The home where Awaab Ishak died still has problems with damp and mould more than two years after his “tragic and preventable” death.
A new report into Rochdale Boroughwide Housing (RBH) paints a “disturbing picture” of life on the estate where the toddler died after being exposed to extensive mould in his family’s flat.
RBH has confirmed to Sky News that the flat – which is now home to a new tenant – still contains black mould, although it is not as prevalent as when the Ishak family lived there.
The latest investigation into the tragedy found a culture where staff dismissed residents out of hand, believing they knew better.
RBH employees held “prejudices and lazy assumptions” about asylum seekers and refugees, that left them struggling with inadequate – and sometimes dangerous – housing, according to the Housing Ombudsman.
One staff member said when residents complained about the mould and living conditions, a manager told her because “most of the residents are refugees” they “were lucky to have [a] roof over head”.
‘Disgusting’ attitudes on display
Richard Blakeway, from the Housing Ombudsman, said the attitudes on display were “frankly, disgusting”.
While RBH did conduct an independent review following Awaab’s death, this was done entirely by telephone because of the pandemic. It failed to identify the extensive damp and mould – present in 80% of homes – that a subsequent survey in 2022 found throughout the estate.
Of the 380 properties surveyed, 12 were branded as Category 1 hazards.
The ombudsman said it is inevitable there are more residents out there living with “serious mould” and RBH has been given a three-month deadline to make progress on the failures outlined in the report.
Yvonne Arrowsmith, RBH Interim Chief Executive, said the organisation was not going to argue with the contents of the report.
Her predecessor, Gareth Swarbrick, was sacked in the wake of Awaab’s death while RBH was stripped of new funding and downgraded to “non-compliant” by the regulator for failing to act.
“We are really sorry to any residents that have not been treated with respect, that haven’t felt their voice has been heard. Because that’s just not acceptable,” she told Sky News.
The report, she said, was “painful” and “uncomfortable” to read, but was also fairly “balanced”, with the ombudsman recognising where it was attempting to improve.
RBH has visited 5,000 properties since December to check for problems and is doing a 100% stock condition survey this year.
But Ms Arrowsmith denied the organisation is structurally racist, and said: “It was poor customer service”.
Awaab’s family wrongly blamed
When mould issues were first reported by Awaab’s family, RBH focussed entirely on how his parents were using the home.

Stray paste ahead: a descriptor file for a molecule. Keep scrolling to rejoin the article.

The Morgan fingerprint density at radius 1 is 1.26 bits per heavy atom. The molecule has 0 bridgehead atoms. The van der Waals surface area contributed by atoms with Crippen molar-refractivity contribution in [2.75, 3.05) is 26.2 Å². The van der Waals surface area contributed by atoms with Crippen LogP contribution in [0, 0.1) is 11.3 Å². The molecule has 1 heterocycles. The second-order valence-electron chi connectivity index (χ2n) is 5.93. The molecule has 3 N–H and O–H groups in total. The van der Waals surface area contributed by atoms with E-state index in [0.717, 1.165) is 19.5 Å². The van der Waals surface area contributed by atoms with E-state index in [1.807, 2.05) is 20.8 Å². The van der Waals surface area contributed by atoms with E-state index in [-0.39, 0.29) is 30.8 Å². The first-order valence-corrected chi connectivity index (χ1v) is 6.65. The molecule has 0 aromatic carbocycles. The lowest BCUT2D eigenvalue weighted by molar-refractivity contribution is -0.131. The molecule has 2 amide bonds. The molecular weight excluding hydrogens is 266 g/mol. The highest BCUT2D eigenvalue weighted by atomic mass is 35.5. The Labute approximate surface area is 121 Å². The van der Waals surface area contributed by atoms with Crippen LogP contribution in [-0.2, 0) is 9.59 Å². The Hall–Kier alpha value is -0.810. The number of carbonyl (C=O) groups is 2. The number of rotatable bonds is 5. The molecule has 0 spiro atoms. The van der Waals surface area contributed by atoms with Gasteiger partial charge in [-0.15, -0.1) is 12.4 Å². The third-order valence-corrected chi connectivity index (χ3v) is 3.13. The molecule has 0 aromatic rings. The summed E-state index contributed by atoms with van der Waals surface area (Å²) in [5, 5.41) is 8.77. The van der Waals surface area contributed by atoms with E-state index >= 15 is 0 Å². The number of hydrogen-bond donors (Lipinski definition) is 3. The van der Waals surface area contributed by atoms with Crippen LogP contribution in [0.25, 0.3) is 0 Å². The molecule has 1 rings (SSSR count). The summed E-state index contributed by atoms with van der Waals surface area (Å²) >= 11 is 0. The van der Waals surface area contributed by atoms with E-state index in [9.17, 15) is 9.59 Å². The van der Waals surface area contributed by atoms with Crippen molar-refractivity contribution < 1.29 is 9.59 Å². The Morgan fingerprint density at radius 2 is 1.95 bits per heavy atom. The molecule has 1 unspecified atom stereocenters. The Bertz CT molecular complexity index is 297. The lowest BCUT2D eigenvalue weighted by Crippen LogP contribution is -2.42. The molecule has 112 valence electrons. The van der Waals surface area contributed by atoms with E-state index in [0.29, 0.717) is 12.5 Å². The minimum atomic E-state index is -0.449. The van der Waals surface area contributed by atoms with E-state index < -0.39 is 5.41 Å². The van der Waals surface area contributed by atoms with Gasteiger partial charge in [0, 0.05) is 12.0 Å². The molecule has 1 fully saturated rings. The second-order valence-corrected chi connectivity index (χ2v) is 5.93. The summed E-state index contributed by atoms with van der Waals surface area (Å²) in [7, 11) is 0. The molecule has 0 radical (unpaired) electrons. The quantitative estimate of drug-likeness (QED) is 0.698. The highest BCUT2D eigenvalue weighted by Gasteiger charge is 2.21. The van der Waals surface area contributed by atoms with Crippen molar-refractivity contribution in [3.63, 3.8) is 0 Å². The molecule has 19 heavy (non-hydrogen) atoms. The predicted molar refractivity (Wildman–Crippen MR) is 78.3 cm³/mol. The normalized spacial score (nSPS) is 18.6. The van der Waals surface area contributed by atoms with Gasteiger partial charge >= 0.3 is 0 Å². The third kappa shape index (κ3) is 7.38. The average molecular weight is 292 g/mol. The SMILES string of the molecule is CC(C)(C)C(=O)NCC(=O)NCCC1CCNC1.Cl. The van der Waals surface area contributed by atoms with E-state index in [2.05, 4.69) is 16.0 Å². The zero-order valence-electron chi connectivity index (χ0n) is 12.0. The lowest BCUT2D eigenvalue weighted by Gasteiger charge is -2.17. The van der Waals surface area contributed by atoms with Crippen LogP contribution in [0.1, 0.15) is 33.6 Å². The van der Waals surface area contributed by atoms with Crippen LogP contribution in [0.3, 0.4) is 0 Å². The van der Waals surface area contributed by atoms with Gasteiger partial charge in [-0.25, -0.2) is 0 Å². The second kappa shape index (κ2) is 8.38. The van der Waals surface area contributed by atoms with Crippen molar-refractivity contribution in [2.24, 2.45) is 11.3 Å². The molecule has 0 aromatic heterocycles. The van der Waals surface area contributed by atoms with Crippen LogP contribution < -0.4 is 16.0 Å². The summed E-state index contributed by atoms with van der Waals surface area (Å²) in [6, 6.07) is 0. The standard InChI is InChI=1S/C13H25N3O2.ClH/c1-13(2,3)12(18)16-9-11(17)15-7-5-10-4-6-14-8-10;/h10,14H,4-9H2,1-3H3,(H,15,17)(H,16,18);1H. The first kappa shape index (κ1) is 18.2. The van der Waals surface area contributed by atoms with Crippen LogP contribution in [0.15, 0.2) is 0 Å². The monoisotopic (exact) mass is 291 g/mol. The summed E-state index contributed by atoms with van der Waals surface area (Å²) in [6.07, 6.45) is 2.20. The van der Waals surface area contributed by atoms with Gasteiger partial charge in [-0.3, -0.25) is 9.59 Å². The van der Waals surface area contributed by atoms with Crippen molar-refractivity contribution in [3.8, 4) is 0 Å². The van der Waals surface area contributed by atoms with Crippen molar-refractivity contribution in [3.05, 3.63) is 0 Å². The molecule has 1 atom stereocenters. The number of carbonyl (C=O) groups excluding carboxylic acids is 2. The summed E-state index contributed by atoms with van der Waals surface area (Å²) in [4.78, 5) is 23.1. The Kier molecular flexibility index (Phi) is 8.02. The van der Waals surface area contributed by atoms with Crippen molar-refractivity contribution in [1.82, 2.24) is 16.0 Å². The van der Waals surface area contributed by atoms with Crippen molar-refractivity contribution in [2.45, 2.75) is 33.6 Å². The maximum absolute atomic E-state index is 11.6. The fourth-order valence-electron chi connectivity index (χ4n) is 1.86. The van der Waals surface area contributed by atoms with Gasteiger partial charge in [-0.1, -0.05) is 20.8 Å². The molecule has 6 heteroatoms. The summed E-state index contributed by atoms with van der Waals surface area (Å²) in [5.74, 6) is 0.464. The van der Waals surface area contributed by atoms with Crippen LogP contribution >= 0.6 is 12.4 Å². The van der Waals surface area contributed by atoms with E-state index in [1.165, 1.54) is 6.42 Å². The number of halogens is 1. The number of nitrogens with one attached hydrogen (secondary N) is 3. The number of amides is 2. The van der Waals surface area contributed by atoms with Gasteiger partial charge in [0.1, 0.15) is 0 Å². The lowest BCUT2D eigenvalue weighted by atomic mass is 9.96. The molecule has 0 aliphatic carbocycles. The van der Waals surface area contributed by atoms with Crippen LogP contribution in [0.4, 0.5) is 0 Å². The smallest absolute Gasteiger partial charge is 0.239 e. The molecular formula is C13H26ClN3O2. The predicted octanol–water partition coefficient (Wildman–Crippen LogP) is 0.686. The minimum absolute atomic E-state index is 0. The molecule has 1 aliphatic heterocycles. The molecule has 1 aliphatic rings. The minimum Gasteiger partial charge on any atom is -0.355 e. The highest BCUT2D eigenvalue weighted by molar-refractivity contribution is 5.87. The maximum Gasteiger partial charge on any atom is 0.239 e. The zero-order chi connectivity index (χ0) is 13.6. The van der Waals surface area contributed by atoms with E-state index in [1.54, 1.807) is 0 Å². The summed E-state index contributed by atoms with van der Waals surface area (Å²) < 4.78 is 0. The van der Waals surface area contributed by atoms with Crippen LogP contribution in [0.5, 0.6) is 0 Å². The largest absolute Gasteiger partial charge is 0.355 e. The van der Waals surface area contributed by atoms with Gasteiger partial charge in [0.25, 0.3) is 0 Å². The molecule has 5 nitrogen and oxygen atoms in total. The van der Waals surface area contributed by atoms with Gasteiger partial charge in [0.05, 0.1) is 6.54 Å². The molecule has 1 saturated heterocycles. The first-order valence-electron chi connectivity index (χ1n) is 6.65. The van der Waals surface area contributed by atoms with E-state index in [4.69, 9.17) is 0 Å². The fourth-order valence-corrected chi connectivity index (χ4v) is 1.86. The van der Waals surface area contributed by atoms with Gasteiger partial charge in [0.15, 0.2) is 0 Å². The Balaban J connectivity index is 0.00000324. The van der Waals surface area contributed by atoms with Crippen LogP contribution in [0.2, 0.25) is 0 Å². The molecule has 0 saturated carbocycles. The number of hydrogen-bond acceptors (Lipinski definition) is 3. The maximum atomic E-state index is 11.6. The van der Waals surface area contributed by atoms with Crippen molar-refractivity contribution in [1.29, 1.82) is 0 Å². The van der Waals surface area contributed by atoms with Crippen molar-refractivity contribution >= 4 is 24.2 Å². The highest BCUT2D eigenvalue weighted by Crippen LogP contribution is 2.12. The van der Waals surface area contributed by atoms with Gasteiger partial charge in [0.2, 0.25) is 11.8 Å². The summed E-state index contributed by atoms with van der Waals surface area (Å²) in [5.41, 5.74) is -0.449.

Previously, the inquest heard evidence from staff that the family had a “lifestyle of boiling food in pans on the stove” and assumptions had been made, on the basis of seeing a bucket, that the family practiced ritual bathing.
This assumption was based entirely on a member of staff’s “previous, irrelevant” interactions with other people in the same block of flats.
Mr Blakeway said the initial response by RBH to Awaab’s death was “inadequate” and “simply wrong”.
“There were misplaced views and derogatory comments about the family and the circumstances in which the family found themselves,” he said.
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The ombudsman also found RBH lost most of its email data in 2020. This destroyed an audit trail for cases wrongly handled by email in the years previously, including that of Awaab’s family.
‘They blamed us for breathing too much’
The dismissive language was not restricted to just Awaab’s family either.
One tenant, who lives in a three-bedroom house managed by RBH, told Sky News most of the rooms are “useless” because of damp and mould.
Richard Kalanyos has a small child around Awaab’s age and first complained to his landlord two years ago about the problem.
“The bed has mould everywhere, the walls, around the window area too,” he said.
“Night or day, there’s always moisture. We heat the rooms a lot, losing money by heating, but it’s just too much.”
He said RBH sent someone to investigate, but they blamed him for having “too many people” in the property.
“They blamed us for breathing too much,” he said.
He continued: “But every day we leave the windows open.
“I was so angry, but what can I do? It was hopeless to try and get help.”
‘RBH threw out my parent’s ashes’
Residents were often accused of using mould issues to try and get a bigger property, the ombudsman report found.
In one 2021 case, an RBH staff member admitted there was a “small amount of black mould in the property” but blamed it on the people living there.
In an internal email, sent after the inspection, they wrote: “There are three children and two adults living in the two bed home. So, that is the cause of the problem. Their frustration is that they want a bigger home and cant [sic] get one.”
And problems went even beyond RBH’s inability to deal with mould.
In another instance, a resident was given the wrong end date for her tenancy. RBH realised this but did not contact her to correct it. The woman had partially moved out and when she returned to finish getting her belongings she found the landlord had changed the locks.
They had also thrown away her belongings – including her parent’s ashes.
Mr Blakeway said the ombudsman is seeing “repeated failure” from a number of landlords, but the report should be a wake-up call, both for RBH and the housing sector as a whole.